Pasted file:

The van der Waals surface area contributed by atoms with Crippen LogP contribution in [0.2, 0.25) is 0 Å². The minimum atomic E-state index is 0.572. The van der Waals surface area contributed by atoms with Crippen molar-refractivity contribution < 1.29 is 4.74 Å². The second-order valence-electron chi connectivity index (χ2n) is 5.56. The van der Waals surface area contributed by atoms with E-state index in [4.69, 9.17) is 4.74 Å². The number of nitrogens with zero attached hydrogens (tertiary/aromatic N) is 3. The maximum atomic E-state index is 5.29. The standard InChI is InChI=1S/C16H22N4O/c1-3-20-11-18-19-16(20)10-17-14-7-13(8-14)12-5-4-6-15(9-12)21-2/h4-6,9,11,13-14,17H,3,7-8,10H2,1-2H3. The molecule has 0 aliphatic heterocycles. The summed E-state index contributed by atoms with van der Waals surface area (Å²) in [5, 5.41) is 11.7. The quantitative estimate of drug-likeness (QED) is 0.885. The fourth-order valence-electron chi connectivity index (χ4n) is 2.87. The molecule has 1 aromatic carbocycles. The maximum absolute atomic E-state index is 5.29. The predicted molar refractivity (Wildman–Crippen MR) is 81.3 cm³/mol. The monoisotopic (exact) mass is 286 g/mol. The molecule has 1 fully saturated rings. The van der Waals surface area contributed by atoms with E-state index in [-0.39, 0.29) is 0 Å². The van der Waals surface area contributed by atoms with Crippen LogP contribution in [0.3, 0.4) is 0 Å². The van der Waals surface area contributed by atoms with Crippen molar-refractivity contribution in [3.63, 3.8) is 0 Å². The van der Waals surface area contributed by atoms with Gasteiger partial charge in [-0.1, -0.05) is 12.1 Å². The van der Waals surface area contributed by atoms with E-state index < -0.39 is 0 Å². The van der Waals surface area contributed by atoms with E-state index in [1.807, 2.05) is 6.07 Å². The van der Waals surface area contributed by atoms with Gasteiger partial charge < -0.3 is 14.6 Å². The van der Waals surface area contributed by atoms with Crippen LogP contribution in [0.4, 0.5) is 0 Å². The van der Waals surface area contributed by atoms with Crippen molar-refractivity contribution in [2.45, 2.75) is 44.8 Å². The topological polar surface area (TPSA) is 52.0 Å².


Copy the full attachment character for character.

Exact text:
The van der Waals surface area contributed by atoms with Crippen LogP contribution in [0.2, 0.25) is 0 Å². The minimum atomic E-state index is 0.572. The van der Waals surface area contributed by atoms with Crippen molar-refractivity contribution < 1.29 is 4.74 Å². The second-order valence-electron chi connectivity index (χ2n) is 5.56. The van der Waals surface area contributed by atoms with E-state index in [4.69, 9.17) is 4.74 Å². The number of nitrogens with zero attached hydrogens (tertiary/aromatic N) is 3. The maximum atomic E-state index is 5.29. The standard InChI is InChI=1S/C16H22N4O/c1-3-20-11-18-19-16(20)10-17-14-7-13(8-14)12-5-4-6-15(9-12)21-2/h4-6,9,11,13-14,17H,3,7-8,10H2,1-2H3. The molecule has 0 aliphatic heterocycles. The summed E-state index contributed by atoms with van der Waals surface area (Å²) in [5, 5.41) is 11.7. The quantitative estimate of drug-likeness (QED) is 0.885. The fourth-order valence-electron chi connectivity index (χ4n) is 2.87. The molecule has 1 aromatic carbocycles. The maximum absolute atomic E-state index is 5.29. The predicted molar refractivity (Wildman–Crippen MR) is 81.3 cm³/mol. The monoisotopic (exact) mass is 286 g/mol. The molecule has 1 fully saturated rings. The van der Waals surface area contributed by atoms with E-state index in [-0.39, 0.29) is 0 Å². The van der Waals surface area contributed by atoms with Crippen LogP contribution in [0.3, 0.4) is 0 Å². The van der Waals surface area contributed by atoms with Crippen molar-refractivity contribution in [3.63, 3.8) is 0 Å². The van der Waals surface area contributed by atoms with Gasteiger partial charge in [-0.1, -0.05) is 12.1 Å². The van der Waals surface area contributed by atoms with E-state index < -0.39 is 0 Å². The van der Waals surface area contributed by atoms with E-state index in [1.807, 2.05) is 6.07 Å². The van der Waals surface area contributed by atoms with Gasteiger partial charge < -0.3 is 14.6 Å². The van der Waals surface area contributed by atoms with Crippen LogP contribution in [0.4, 0.5) is 0 Å². The van der Waals surface area contributed by atoms with Crippen molar-refractivity contribution in [2.45, 2.75) is 44.8 Å². The topological polar surface area (TPSA) is 52.0 Å².